There thinking of dividing Florida into North Florida, and South Florida.
Taking a page from the Carolina's play book, the State of Florida may split into two states.
The North Lauderdate City Commission is spearheading a resolution to the U.S Congress for the split, citing legislature issues.
The commission has sent out 306 resolutions asking municipalities and counties like Miami-Dade, Monroe, Broward, and Palm Beach to join in the effort.
The City of Margate has placed the item on it's Wednesday May 7th Commission.
See below for the official press release:
North Lauderdale Takes Tough Stance for Home Rule
Call it the South Florida “Boston Tea Party”, North Lauderdale City Officials have had enough and are not going to take it anymore.
The North Lauderdale City Commission passed a resolution requesting that Florida be divided into two States…North Florida and South Florida with the boundary line from Palm Beach County down through Monroe County and is encouraging Palm Beach, Broward, Dade and Monroe Counties to join in the quest for a separation of the State of Florida.
“This has been going on far too long. We are here trying to give good service to our residents at the cheapest possible costs and we keep getting hammered by the State Legislatures,” Mayor Jack Brady said. “We believe South Florida has many different issues than those in North and Central Florida and yet we all get put into the same frying pan together….local officials are the closest to the people and we have to do what is right for our citizens.”
Florida has grown from a thinly populated rural state to the fourth most populous state of the United States. Population estimated to be nearly 19 million. The State of Florida has also grown from two initial counties to that of sixty-seven counties of which the most populous and urban are the three counties of Miami- Dade, Broward and Palm Beach. Southeast Florida contributes more tax revenue to the State of Florida than it receives from the present State government. These counties being the most populated have requirements for conducting their affairs that are different and often times more intense than other portions of the State. Florida is too varied for this one-size fits all approach to cities and counties.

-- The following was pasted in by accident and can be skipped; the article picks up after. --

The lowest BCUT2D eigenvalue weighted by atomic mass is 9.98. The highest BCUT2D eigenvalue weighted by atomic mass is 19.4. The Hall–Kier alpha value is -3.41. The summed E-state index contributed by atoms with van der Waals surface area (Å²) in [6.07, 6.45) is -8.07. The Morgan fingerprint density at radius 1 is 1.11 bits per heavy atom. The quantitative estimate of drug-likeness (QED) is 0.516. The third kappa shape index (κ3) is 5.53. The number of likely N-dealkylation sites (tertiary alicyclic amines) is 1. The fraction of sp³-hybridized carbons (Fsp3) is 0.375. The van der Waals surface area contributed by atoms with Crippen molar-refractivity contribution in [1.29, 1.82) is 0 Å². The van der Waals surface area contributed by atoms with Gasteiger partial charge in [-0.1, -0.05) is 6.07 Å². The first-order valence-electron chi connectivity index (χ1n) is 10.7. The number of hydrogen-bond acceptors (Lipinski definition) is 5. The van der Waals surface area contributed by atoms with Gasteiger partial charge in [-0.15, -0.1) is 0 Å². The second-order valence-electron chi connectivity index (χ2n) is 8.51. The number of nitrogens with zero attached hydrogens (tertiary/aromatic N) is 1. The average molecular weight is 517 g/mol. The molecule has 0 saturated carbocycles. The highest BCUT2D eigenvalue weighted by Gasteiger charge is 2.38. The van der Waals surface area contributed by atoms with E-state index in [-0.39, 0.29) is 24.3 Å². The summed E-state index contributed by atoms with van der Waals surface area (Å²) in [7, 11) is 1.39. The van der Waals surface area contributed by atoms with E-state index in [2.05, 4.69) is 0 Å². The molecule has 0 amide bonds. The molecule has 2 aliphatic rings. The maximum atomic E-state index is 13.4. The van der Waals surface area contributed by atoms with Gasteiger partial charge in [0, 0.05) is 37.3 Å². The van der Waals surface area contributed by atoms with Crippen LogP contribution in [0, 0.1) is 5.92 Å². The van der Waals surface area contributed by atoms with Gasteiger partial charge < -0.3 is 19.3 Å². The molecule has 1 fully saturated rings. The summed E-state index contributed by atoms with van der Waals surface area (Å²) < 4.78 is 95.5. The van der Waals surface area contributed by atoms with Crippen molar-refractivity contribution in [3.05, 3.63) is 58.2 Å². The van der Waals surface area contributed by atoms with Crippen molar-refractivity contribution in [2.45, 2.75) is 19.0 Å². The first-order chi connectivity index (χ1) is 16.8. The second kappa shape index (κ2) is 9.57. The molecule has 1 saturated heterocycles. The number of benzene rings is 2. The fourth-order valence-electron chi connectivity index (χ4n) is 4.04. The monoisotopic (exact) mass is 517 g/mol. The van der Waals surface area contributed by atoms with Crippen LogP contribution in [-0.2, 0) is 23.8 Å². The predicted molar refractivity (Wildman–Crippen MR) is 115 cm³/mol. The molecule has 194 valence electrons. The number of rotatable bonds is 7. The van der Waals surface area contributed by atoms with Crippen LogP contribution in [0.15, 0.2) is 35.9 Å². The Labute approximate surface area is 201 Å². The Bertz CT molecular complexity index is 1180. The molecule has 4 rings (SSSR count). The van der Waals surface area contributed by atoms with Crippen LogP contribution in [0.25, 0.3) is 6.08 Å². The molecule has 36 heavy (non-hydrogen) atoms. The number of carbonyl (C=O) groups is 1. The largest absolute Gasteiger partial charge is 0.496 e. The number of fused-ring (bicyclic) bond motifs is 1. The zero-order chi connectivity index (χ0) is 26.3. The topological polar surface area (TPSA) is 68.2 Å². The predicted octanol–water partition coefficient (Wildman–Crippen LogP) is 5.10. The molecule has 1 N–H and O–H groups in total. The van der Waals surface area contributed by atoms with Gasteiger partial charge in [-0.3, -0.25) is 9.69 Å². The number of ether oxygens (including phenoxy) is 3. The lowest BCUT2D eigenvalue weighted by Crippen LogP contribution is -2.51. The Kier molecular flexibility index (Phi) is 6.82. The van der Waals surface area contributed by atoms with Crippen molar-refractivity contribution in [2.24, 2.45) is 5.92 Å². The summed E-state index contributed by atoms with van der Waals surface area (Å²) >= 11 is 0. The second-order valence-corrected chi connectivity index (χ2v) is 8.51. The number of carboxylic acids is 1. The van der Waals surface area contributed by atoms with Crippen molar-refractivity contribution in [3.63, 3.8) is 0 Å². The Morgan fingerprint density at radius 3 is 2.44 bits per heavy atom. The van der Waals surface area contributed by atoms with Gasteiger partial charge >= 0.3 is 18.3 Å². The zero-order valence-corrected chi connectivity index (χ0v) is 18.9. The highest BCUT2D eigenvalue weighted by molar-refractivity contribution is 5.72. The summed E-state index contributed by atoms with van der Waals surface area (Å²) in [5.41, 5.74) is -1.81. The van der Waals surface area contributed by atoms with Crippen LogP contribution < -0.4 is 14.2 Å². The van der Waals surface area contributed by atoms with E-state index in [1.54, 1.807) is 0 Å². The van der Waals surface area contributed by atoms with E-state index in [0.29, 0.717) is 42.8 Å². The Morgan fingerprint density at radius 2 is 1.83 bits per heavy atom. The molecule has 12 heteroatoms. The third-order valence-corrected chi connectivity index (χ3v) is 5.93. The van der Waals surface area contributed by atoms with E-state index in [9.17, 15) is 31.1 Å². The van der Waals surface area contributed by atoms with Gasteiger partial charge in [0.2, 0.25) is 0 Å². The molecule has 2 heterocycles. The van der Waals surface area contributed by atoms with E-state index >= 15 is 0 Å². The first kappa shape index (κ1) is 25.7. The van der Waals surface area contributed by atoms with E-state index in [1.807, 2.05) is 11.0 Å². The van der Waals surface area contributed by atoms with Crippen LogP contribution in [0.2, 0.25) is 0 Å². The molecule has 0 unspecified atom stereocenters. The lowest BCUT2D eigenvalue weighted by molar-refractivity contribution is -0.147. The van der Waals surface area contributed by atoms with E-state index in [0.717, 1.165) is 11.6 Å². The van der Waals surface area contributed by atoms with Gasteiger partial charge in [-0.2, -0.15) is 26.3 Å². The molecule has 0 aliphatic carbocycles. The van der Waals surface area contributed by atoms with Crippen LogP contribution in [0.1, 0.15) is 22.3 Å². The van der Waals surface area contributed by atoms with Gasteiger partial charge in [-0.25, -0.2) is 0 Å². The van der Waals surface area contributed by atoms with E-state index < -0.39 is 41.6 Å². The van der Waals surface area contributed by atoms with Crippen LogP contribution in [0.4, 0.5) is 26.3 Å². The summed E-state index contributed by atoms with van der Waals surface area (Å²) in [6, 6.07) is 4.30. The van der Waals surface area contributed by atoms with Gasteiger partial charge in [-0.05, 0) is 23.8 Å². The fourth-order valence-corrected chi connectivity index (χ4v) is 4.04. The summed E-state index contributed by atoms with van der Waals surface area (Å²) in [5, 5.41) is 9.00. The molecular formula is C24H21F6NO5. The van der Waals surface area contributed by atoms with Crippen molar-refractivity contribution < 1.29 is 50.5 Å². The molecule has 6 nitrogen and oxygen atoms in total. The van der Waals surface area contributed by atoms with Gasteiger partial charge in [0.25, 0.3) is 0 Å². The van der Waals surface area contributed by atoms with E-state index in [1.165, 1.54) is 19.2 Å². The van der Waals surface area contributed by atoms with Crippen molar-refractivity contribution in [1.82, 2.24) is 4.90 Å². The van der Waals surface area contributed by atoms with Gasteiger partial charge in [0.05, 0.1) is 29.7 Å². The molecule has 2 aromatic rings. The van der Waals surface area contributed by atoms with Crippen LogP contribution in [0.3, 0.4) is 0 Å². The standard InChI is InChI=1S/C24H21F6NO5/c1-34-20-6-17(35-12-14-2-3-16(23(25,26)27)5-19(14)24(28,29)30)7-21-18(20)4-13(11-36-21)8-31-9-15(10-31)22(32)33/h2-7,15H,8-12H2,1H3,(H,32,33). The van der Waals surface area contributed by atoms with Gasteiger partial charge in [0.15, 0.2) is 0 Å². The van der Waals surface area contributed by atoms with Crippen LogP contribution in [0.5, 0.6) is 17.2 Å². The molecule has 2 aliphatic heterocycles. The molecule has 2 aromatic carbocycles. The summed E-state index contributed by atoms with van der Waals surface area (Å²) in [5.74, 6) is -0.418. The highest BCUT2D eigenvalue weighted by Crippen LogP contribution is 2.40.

In recent years, the Legislature of the State of Florida has considered a number of proposals that have had a significant adverse impact on local governments’ ability to generate revenue and effectively perform their essential municipal functions with many of these initiatives resulting in a local government regression whereby as a direct result of legislative action certain counties and municipalities are becoming increasingly unable to perform essential public services.
During a recent visit to Tallahassee as part of the Broward Days lobbying, North Lauderdale Commissioner Rich Moyle told Legislators, “last year you beat our cities up and this year you are stealing our lunch money. How are we supposed to run our cities?” The question…Moyle said, mostly fell on deaf ears.
The Declaration of Independence of the United States provides that when any form of government becomes destructive to the extent that it no longer has the consent of the people governed, it is the right of the people to alter or abolish said government and institute a new government based on the foundation in which the people seem most likely to effect their safety and happiness and given the size of the State and the great differences in needs and priorities between the southern portion of the State and the northern portion of the State, the North Lauderdale City Commission has determined that it is in the best interests of the citizens and residents of the State to divide the State into two separate and distinct governing entities.